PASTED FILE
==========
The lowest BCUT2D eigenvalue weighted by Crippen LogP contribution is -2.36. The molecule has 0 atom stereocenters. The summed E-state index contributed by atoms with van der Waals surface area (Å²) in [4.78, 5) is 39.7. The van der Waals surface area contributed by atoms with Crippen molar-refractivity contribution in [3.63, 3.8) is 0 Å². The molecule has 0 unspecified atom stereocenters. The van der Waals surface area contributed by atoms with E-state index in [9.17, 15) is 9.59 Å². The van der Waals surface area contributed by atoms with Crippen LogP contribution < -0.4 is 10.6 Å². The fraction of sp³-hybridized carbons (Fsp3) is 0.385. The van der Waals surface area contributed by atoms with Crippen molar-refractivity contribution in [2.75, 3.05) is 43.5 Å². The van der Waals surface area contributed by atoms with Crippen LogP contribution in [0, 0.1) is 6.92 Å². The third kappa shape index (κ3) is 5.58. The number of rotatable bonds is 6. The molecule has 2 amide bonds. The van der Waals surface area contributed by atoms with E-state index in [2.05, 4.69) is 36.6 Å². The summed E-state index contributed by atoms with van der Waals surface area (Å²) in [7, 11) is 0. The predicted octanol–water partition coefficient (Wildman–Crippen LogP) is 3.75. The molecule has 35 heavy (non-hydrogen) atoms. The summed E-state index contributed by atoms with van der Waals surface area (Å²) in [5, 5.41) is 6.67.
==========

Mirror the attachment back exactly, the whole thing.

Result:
The lowest BCUT2D eigenvalue weighted by Crippen LogP contribution is -2.36. The molecule has 0 atom stereocenters. The summed E-state index contributed by atoms with van der Waals surface area (Å²) in [4.78, 5) is 39.7. The van der Waals surface area contributed by atoms with Crippen molar-refractivity contribution in [3.63, 3.8) is 0 Å². The molecule has 0 unspecified atom stereocenters. The van der Waals surface area contributed by atoms with E-state index in [9.17, 15) is 9.59 Å². The van der Waals surface area contributed by atoms with Crippen LogP contribution < -0.4 is 10.6 Å². The fraction of sp³-hybridized carbons (Fsp3) is 0.385. The van der Waals surface area contributed by atoms with Crippen molar-refractivity contribution in [2.75, 3.05) is 43.5 Å². The van der Waals surface area contributed by atoms with Crippen LogP contribution in [0, 0.1) is 6.92 Å². The third kappa shape index (κ3) is 5.58. The number of rotatable bonds is 6. The molecule has 2 amide bonds. The van der Waals surface area contributed by atoms with E-state index in [2.05, 4.69) is 36.6 Å². The summed E-state index contributed by atoms with van der Waals surface area (Å²) in [7, 11) is 0. The predicted octanol–water partition coefficient (Wildman–Crippen LogP) is 3.75. The molecule has 35 heavy (non-hydrogen) atoms. The summed E-state index contributed by atoms with van der Waals surface area (Å²) in [5, 5.41) is 6.67.